The role of banks as financial intermediaries for new investment products has grown, while they also face more intervention from regulatory authorities and increased litigation, says Filipa Ruano Pinto, partner at SPS Advogados in Lisbon.
“Banks are investing in innovation to deal with demands from a new type of millennial client,” adds Ruano Pinto. “Millennials are 20 to 40-year-olds who don’t go into banks, want to do everything online and only want to use their smartphone,” she explains. “This means that Portuguese banks are having to implement innovative systems that provide access for opening new accounts and advice on new products – these new products are then subject to heavy regulation related to consumer protection and IT security – for example, a major challenge will be the EU General Data Protection Regulation that must be implemented in May 2018.”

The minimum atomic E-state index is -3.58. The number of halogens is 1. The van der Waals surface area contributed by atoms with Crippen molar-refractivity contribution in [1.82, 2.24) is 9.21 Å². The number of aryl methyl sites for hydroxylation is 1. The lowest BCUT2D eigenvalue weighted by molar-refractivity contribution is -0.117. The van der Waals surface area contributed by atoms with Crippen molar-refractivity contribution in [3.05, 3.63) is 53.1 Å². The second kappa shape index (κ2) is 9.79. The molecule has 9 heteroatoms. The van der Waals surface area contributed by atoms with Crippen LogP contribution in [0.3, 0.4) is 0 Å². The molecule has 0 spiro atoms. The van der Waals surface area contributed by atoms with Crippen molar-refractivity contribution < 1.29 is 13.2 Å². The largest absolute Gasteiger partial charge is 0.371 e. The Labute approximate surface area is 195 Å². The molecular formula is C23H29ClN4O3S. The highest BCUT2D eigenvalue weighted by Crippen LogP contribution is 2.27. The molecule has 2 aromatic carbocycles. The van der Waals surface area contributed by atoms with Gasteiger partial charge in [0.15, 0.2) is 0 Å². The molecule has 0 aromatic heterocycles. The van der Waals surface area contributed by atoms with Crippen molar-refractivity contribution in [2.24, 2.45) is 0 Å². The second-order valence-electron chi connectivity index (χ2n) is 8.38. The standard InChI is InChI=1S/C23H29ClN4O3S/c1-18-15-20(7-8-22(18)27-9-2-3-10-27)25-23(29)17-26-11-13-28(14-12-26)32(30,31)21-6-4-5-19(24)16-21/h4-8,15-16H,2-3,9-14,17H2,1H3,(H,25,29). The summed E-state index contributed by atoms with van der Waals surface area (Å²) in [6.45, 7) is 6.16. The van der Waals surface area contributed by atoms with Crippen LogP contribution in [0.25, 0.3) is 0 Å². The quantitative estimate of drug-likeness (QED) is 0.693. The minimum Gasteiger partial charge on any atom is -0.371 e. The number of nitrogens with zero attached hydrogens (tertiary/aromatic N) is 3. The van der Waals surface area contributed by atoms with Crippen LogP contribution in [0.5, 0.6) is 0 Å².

In addition, Ruano Pinto says new fintech companies, client demands and less burdensome regulation in other jurisdictions could put Portuguese banks at a further commercial disadvantage. She argues lighter regulation in other jurisdictions will make them more attractive destinations for potential banking sector investors and consequently, Portuguese banks could lose business to companies in other jurisdictions . Ruano Pinto says that, in response, Portuguese banks must find new ways to face these challenges from competitors by emphasising what makes them different. “Banking activity is about trust and traditionally, banks have always been seen as trustworthy by clients,” she says. “As banking lawyers, our role is directly affected by these challenges – now, it’s not only about helping banks sell products and maintain relations with clients, but reinforcing confidence once again in banking institutions.”